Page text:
I love the movie because it was a beautifully made movie that chronicled the end of the birth of the James Bond that we first knew through Sean Connery, George Lazenby, Roger Moore, Timothy Dalton and Pierce Brosnan.
Watch the clip below before I answer the question, “Why was it snowing at the end of the James Bond movie?’.
When watching this movie, one should appreciate it as the second part of a story arc that started with Casino Royale. There is a certain symmetry between the way Casino Royale begins and how Quantum of Solace ends.
In Casino Royale, we see the first two kills that Bond makes; two kills that are part of his initiation before he qualifies as a ‘double O’. The first kill was a difficult messy one to complete. The second much easier. Too easy in fact. And the rest of the next two movies show how quickly Bond has transitioned into a merciless free-wheeling killing machine albeit one driven by emotion, until of course the penultimate scene of Quantum of Solace.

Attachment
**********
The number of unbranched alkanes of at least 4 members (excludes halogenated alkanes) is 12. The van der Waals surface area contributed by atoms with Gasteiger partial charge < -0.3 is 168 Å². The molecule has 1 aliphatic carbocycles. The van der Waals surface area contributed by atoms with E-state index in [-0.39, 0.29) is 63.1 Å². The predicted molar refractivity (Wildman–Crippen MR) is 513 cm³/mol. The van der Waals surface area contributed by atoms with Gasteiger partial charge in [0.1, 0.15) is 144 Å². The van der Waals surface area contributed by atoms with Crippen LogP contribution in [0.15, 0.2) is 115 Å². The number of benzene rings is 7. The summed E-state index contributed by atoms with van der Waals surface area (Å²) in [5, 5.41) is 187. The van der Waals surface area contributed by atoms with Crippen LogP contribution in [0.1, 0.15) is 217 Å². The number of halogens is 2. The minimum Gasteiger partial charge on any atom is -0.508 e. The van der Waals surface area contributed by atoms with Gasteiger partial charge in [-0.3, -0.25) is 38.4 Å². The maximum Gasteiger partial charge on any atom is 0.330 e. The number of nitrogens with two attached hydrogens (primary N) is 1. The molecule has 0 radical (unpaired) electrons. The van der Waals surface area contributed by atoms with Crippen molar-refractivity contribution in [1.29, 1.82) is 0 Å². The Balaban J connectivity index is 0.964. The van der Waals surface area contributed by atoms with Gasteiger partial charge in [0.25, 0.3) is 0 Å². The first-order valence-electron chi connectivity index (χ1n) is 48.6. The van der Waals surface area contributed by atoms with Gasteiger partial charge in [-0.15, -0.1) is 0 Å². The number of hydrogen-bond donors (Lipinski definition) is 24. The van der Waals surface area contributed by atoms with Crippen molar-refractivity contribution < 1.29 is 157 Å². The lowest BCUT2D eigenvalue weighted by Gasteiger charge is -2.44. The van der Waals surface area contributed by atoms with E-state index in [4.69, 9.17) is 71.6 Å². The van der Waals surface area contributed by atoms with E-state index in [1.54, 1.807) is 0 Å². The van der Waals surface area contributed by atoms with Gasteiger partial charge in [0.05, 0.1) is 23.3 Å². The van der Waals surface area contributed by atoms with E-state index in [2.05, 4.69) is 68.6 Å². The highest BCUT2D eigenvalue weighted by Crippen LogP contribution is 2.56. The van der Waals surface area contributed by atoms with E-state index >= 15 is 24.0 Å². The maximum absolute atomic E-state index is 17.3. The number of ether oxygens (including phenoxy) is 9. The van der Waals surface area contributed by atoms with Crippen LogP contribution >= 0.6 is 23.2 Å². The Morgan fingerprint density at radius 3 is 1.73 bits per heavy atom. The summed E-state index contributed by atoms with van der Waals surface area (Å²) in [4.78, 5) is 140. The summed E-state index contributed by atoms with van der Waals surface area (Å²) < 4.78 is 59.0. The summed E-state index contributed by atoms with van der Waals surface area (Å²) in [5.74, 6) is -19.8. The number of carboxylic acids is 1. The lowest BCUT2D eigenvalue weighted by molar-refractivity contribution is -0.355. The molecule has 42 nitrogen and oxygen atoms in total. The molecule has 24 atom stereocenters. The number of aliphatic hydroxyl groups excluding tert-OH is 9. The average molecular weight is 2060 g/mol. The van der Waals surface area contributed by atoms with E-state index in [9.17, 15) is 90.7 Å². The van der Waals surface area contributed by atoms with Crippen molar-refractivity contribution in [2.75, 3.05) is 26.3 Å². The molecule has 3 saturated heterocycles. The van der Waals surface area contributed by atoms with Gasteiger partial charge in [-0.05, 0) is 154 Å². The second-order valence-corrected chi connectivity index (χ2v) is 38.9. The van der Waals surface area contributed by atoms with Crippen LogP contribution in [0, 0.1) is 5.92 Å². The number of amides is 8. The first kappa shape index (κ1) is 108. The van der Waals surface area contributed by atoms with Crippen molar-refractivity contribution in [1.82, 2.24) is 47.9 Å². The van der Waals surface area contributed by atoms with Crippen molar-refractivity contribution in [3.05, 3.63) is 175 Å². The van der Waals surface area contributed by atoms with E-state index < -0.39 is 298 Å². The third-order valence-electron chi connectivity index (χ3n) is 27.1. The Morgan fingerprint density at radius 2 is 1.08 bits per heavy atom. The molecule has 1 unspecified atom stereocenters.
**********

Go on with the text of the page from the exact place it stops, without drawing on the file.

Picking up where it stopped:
In this scene, Bond waits patiently in the dark, like he did in the beginning scene of Casino Royale, for his target to enter the apartment. This time though, he doesn’t kill his prey. Which is a nice way to complete the development of Bond as a spy.
To show he could be a ‘double O’, he had to kill. To stay as a ‘double O’, he had to show restrain. The mirroring of both scenes serving as bookends to the story was beautiful.
The last scene really clinched the deal for me.
“Coming in from the cold” is a popular phrase used when talking about spies. A novel that used a variation of this phrase is “The Spy Who Came in from the Cold” written by John Le Carre.
Usually, a spy would come in from the cold at the end of the career; the spy leaves his self-imposed physical and emotional isolation and rejoins society in a meaningful manner – the spy comes home.
At the end of Quantum of Solace, as Bond walks away from M, he drops Vesper’s necklace, thus severing all emotional ties with his past, killing (or maybe storing) away the remnants of the Bond who could love and thus who could be hurt or used. Bond walks away, as the ruthless emotionless misogynistic spy that we see in the earlier films, into the harsh cold night.
Trivia about the clip above: Notice how as the elevator goes up, and we get a shot of the floor numbers incrementing. The shot shows the number incrementing until six before cutting away to a shot of the soon to be killed section chief walking along a corridor.